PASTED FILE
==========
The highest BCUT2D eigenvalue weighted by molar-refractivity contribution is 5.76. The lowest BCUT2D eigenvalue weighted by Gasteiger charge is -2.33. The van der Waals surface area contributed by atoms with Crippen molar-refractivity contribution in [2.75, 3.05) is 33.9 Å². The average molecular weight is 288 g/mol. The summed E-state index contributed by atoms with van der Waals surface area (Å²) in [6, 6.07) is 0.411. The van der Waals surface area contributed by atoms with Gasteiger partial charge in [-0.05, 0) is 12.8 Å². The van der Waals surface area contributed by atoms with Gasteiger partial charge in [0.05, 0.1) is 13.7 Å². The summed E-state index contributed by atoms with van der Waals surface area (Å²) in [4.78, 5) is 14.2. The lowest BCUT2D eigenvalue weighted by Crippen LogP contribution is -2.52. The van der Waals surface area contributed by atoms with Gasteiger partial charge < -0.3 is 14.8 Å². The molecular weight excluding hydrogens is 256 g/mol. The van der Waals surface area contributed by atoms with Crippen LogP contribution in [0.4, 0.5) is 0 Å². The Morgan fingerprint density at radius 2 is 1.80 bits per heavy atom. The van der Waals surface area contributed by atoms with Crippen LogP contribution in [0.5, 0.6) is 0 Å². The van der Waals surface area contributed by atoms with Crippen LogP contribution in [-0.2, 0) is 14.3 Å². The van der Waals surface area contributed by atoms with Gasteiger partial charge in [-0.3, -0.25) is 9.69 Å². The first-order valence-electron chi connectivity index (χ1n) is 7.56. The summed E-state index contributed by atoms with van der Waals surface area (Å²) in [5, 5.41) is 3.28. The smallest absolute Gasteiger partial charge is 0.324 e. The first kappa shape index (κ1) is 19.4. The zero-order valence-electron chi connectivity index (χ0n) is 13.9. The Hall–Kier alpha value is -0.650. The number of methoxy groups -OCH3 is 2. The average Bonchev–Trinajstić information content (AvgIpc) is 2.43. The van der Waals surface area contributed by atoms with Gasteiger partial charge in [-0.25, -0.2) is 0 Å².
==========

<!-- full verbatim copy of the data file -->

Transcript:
The highest BCUT2D eigenvalue weighted by molar-refractivity contribution is 5.76. The lowest BCUT2D eigenvalue weighted by Gasteiger charge is -2.33. The van der Waals surface area contributed by atoms with Crippen molar-refractivity contribution in [2.75, 3.05) is 33.9 Å². The average molecular weight is 288 g/mol. The summed E-state index contributed by atoms with van der Waals surface area (Å²) in [6, 6.07) is 0.411. The van der Waals surface area contributed by atoms with Gasteiger partial charge in [-0.05, 0) is 12.8 Å². The van der Waals surface area contributed by atoms with Gasteiger partial charge in [0.05, 0.1) is 13.7 Å². The summed E-state index contributed by atoms with van der Waals surface area (Å²) in [4.78, 5) is 14.2. The lowest BCUT2D eigenvalue weighted by Crippen LogP contribution is -2.52. The van der Waals surface area contributed by atoms with Gasteiger partial charge < -0.3 is 14.8 Å². The molecular weight excluding hydrogens is 256 g/mol. The van der Waals surface area contributed by atoms with Crippen LogP contribution in [0.4, 0.5) is 0 Å². The Morgan fingerprint density at radius 2 is 1.80 bits per heavy atom. The van der Waals surface area contributed by atoms with Crippen LogP contribution in [0.5, 0.6) is 0 Å². The van der Waals surface area contributed by atoms with Crippen LogP contribution in [-0.2, 0) is 14.3 Å². The van der Waals surface area contributed by atoms with Gasteiger partial charge in [-0.3, -0.25) is 9.69 Å². The first-order valence-electron chi connectivity index (χ1n) is 7.56. The summed E-state index contributed by atoms with van der Waals surface area (Å²) in [5, 5.41) is 3.28. The smallest absolute Gasteiger partial charge is 0.324 e. The first kappa shape index (κ1) is 19.4. The zero-order valence-electron chi connectivity index (χ0n) is 13.9. The Hall–Kier alpha value is -0.650. The number of methoxy groups -OCH3 is 2. The average Bonchev–Trinajstić information content (AvgIpc) is 2.43. The van der Waals surface area contributed by atoms with Gasteiger partial charge in [-0.25, -0.2) is 0 Å².